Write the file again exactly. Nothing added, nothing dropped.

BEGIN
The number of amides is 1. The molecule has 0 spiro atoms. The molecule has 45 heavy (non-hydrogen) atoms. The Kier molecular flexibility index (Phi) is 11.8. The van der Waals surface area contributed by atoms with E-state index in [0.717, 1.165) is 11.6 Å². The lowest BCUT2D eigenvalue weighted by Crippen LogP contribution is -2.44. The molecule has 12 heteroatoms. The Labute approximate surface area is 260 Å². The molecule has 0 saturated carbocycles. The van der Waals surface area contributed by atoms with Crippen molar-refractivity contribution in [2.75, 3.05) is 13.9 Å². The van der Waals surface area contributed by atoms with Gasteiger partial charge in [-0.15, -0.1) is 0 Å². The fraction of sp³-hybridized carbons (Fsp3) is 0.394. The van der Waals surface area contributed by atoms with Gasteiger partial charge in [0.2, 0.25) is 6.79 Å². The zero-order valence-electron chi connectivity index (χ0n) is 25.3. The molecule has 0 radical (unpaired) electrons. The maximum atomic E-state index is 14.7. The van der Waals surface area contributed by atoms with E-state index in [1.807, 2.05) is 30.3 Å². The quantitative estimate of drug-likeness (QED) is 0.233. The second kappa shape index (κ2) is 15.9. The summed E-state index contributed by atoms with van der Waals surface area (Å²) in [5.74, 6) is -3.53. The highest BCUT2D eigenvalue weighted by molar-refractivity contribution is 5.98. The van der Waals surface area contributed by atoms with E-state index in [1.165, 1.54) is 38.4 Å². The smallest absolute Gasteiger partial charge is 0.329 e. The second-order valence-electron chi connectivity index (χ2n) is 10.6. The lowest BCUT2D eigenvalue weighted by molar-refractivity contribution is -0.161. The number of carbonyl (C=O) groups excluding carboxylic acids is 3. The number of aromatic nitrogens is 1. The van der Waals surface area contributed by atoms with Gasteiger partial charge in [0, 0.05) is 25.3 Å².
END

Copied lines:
The number of amides is 1. The molecule has 0 spiro atoms. The molecule has 45 heavy (non-hydrogen) atoms. The Kier molecular flexibility index (Phi) is 11.8. The van der Waals surface area contributed by atoms with E-state index in [0.717, 1.165) is 11.6 Å². The lowest BCUT2D eigenvalue weighted by Crippen LogP contribution is -2.44. The molecule has 12 heteroatoms. The Labute approximate surface area is 260 Å². The molecule has 0 saturated carbocycles. The van der Waals surface area contributed by atoms with Crippen molar-refractivity contribution in [2.75, 3.05) is 13.9 Å². The van der Waals surface area contributed by atoms with Gasteiger partial charge in [-0.15, -0.1) is 0 Å². The fraction of sp³-hybridized carbons (Fsp3) is 0.394. The van der Waals surface area contributed by atoms with Gasteiger partial charge in [0.2, 0.25) is 6.79 Å². The zero-order valence-electron chi connectivity index (χ0n) is 25.3. The molecule has 0 radical (unpaired) electrons. The maximum atomic E-state index is 14.7. The van der Waals surface area contributed by atoms with E-state index in [1.807, 2.05) is 30.3 Å². The quantitative estimate of drug-likeness (QED) is 0.233. The second kappa shape index (κ2) is 15.9. The summed E-state index contributed by atoms with van der Waals surface area (Å²) in [5.74, 6) is -3.53. The highest BCUT2D eigenvalue weighted by molar-refractivity contribution is 5.98. The van der Waals surface area contributed by atoms with E-state index in [1.165, 1.54) is 38.4 Å². The smallest absolute Gasteiger partial charge is 0.329 e. The second-order valence-electron chi connectivity index (χ2n) is 10.6. The lowest BCUT2D eigenvalue weighted by molar-refractivity contribution is -0.161. The number of carbonyl (C=O) groups excluding carboxylic acids is 3. The number of aromatic nitrogens is 1. The van der Waals surface area contributed by atoms with Gasteiger partial charge in [0, 0.05) is 25.3 Å².